- The table above tell us that.
- First, there are surprisingly large difference in the level of productivity, among countries.
- Capture interesting variation in countries relative strengths and weaknesses.
- If there is a deficiency with these productivity measures?
Beyond the Solow Model: Endogenous Growth Theory
The Endogenous Growth Theory rejects
Solow’s basic assumption of exogenous technological change
The Basic Model
Start with a simple production function: Y = AK, where Y is output,
K is the capital stock, and A is a constant measuring the amount of
output produced for each unit of capital (noticing this production
function does not have diminishing returns to capital).
One extra unit of capital produces A extra units of output regardless of how much capital there is. This absence of diminishing returns to capital is the key difference between this endogenous growth model and the Solow model.
Let’s describe capital accumulation with an equation similar to those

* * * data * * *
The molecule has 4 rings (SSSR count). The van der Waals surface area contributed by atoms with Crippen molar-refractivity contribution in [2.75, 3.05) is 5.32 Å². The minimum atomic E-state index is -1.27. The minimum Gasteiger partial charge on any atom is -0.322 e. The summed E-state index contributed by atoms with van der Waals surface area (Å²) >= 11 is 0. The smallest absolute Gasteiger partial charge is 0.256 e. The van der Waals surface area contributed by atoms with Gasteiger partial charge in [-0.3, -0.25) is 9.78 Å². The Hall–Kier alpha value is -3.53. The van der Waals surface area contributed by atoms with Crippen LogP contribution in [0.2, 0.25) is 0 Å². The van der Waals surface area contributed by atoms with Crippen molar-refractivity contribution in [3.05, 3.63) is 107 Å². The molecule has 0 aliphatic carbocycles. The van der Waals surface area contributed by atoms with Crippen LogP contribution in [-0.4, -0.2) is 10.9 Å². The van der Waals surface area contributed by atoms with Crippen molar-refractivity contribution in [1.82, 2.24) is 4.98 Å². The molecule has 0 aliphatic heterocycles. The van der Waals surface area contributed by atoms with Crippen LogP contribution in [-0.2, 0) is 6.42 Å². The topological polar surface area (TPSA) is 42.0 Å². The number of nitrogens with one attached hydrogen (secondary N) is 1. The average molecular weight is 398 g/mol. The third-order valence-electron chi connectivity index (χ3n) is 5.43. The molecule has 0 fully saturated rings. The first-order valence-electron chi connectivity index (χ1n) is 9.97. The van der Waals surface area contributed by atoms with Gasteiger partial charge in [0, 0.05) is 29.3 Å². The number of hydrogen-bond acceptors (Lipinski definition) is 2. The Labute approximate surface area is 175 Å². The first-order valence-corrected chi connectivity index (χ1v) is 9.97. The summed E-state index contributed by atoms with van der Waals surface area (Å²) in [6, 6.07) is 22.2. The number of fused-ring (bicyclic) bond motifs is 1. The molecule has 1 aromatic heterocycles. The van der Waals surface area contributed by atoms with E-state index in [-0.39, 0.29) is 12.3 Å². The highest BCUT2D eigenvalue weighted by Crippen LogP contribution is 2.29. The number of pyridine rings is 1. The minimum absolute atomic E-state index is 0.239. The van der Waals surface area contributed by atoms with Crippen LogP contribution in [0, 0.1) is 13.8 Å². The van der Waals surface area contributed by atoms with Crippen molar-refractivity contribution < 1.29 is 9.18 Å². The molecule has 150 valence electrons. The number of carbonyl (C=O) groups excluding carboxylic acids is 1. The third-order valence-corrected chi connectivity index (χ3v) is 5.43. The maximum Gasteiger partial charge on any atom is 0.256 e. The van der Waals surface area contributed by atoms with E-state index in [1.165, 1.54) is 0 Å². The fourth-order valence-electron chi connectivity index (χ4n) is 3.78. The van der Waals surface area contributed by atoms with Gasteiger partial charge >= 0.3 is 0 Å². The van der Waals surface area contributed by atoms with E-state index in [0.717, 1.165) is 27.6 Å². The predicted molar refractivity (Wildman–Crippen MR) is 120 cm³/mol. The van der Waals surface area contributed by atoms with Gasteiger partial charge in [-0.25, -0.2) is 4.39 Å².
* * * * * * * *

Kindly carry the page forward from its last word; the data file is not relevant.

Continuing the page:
we’ve been using: DK = sY – dK. This equation states that the change
in the capital stock (DK) equals investment (sY) minus depreciation
(dK). We combine this equation with the production function, do
some rearranging, and we get: DY/Y = DK/K = sA – d
This equation shows what determines the growth rate of output DY/Y.
Notice that as long as sA > d, the economy’s income grows forever,
even without the assumption of exogenous technological progress.
In the Solow model, saving leads to growth temporarily, but diminishing
returns to capital eventually force the economy to approach a steady
state in which growth depends only on exogenous technological progress.
By contrast, in this endogenous growth model, saving and investment can
lead to persistent growth.
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